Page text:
8.5.1 Defining Biometrics
Biometrics is a technique for identification of people that uses body characteristics or behavioural traits and is increasingly being used instead of or in conjunction with other forms of identification based on something you have (e.g. ID card) or something you know (e.g. password or PIN) (Liu and Silverman, 2001). The basic processes in a biometric system involve biometric data being collected from the data subject via a sensor module, a feature module extracts the biometric data and compared it to templates in a database to identify the data subject (Jain, 2004). The templates are encrypted using algorithmic transformation of biometric samples meaning that the original biometric data cannot be obtained from the biometric databases. The systems that operate in a biometric identification process are beyond the understanding of most individuals processed and they occur in places removed from the individual being processed. This lack of understanding means it is not possible to question the identification practices.
There are a variety of biometric characteristics that can be collected from humans including iris recognition, hand geometry, fingerprint recognition, facial recognition, and voice recognition (Rosenzweig, Kochems and Schwartz, 2004). Biometrics technology is continuously developing to improve accuracy, robustness and security which has seen the emergence of second generation biometrics that utilise multi forms of biometrics together, behavioural biometrics and soft biometrics (e.g. gender, age, ethnicity) (Emilio and Massari, 2008). Any biological or behavioural characteristics could be used to identify individuals if it meets the following requirements:
1. Collectability (the elements can be measured)
2. Universality (the element exists in all person)
3. Unicity (the element must be distinctive to each person)
4. Permanence (the property of the element remains constant over time).
(Emilio and Massari, 2008: 489)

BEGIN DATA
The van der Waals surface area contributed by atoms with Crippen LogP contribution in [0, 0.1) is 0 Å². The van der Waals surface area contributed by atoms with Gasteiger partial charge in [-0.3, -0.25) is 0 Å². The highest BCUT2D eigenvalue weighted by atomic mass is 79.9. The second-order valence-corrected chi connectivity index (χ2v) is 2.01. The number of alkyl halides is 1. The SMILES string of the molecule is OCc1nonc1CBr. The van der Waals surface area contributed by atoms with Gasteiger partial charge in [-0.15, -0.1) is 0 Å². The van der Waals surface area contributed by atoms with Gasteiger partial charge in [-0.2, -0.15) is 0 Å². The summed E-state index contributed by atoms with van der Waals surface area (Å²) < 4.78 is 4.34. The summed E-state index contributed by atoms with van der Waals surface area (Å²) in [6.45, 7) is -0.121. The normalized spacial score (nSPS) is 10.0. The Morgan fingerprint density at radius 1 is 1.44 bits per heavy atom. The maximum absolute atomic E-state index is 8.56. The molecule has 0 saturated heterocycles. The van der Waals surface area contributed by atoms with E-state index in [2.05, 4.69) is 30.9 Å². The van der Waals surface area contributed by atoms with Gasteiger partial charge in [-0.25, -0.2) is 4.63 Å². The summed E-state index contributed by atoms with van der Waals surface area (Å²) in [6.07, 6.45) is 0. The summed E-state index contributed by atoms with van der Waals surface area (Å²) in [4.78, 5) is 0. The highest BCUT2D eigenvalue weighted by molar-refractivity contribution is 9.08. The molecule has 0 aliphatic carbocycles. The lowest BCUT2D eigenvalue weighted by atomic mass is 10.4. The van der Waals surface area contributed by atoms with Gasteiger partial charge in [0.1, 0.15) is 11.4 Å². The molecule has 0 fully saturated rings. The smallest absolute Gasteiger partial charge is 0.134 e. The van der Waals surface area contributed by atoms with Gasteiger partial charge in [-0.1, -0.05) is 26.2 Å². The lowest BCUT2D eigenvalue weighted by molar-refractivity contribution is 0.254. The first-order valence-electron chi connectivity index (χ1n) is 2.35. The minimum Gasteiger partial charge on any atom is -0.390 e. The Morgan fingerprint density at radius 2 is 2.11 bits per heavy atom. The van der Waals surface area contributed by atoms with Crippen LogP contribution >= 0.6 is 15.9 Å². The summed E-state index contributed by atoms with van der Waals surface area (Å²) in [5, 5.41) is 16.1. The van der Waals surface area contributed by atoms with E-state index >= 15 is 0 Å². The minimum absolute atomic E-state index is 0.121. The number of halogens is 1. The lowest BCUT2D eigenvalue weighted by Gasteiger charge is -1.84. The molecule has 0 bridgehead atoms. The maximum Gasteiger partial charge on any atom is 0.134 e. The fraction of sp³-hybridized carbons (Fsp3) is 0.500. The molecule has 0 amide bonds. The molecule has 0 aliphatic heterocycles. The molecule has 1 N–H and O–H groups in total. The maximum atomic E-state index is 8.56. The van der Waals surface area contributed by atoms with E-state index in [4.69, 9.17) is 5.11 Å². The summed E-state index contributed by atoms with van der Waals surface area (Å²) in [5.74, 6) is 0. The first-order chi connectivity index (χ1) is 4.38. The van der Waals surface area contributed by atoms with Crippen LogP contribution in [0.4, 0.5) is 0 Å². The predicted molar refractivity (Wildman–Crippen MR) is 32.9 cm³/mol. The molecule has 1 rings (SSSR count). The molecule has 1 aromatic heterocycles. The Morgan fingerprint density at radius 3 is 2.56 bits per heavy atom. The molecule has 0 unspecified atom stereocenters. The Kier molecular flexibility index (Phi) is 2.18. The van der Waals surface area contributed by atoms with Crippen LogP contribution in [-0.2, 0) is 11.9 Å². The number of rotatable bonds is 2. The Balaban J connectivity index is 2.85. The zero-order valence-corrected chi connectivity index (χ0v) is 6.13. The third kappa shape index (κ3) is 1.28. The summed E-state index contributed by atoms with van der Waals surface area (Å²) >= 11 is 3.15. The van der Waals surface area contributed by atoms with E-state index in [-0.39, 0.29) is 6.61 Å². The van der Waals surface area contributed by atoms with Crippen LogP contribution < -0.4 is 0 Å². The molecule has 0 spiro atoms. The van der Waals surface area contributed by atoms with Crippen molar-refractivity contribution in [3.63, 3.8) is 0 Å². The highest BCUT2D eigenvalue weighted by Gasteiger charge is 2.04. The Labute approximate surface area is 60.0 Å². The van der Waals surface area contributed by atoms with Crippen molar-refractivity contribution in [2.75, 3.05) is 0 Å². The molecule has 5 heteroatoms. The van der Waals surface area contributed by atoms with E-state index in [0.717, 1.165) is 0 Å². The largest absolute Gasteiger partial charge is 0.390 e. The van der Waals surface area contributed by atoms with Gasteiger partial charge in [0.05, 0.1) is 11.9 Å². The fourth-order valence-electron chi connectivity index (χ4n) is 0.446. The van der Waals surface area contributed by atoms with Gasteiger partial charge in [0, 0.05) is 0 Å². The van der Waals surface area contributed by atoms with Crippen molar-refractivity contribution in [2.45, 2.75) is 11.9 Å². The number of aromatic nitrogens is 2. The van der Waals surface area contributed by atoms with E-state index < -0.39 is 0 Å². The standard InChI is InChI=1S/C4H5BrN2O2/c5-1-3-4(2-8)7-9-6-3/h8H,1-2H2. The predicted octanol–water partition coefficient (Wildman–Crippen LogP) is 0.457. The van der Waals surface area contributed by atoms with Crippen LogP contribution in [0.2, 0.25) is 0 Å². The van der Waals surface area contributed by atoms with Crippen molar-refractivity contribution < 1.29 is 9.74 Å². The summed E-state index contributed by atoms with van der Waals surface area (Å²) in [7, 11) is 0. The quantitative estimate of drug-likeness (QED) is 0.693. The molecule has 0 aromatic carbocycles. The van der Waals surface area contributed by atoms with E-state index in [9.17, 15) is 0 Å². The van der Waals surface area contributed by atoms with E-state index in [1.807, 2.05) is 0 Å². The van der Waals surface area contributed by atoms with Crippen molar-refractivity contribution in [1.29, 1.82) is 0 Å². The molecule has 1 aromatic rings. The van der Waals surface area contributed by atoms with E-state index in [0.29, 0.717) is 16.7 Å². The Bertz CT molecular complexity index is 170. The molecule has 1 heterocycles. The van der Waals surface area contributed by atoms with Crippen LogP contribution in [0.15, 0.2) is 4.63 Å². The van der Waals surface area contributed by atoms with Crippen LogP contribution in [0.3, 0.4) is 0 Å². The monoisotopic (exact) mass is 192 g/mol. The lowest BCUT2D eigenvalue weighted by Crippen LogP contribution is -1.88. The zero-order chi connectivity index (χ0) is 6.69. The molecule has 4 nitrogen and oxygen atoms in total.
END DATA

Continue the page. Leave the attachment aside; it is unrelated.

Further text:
Biometric systems operate in two basic modes: verification and identification (Jain, 2008). Verification mode is used to validate a person against whom they claim to be and use one to one matches by comparing biometric data taken from an individual to a biometric template stored in a database. Verification relies on individuals enrolling on the system and registering their identity prior to providing biometric samples which is a massive administrative task when applied to international border control. Identification mode uses a one to many match and searches all the templates in a database to identify an individual therefore the system does not need the compliance of the data subject. The accuracy of biometric technology depends on the accuracy and number of records within the databases (Rosenzweig et al, 2004).
Biometric systems are not perfect and systems compare data collected from the data subject to algorithms to determine identification and, where matches are sufficiently close, they will indicate a match. Biometrics systems rely on matching data to algorithms but they 'make two types of errors: 1) mistaking the biometric measurement from two different persons to be from the same person (called false match) and 2) mistaking two biometric measurements from two different persons to be from the same person (CALLED)' (Jain, 2004: 6). Biometrics systems view the natural patterns of the body as a 'source of order' and 'a source of unprecedented accuracy and precision' (Aas, 2006: 153). The body is a form of information and this can supersede and make redundant the 'talking individual, who owns the body' (Aas, 2006: 154), and they have been criticised for treating individuals as objects (Adey, 2004).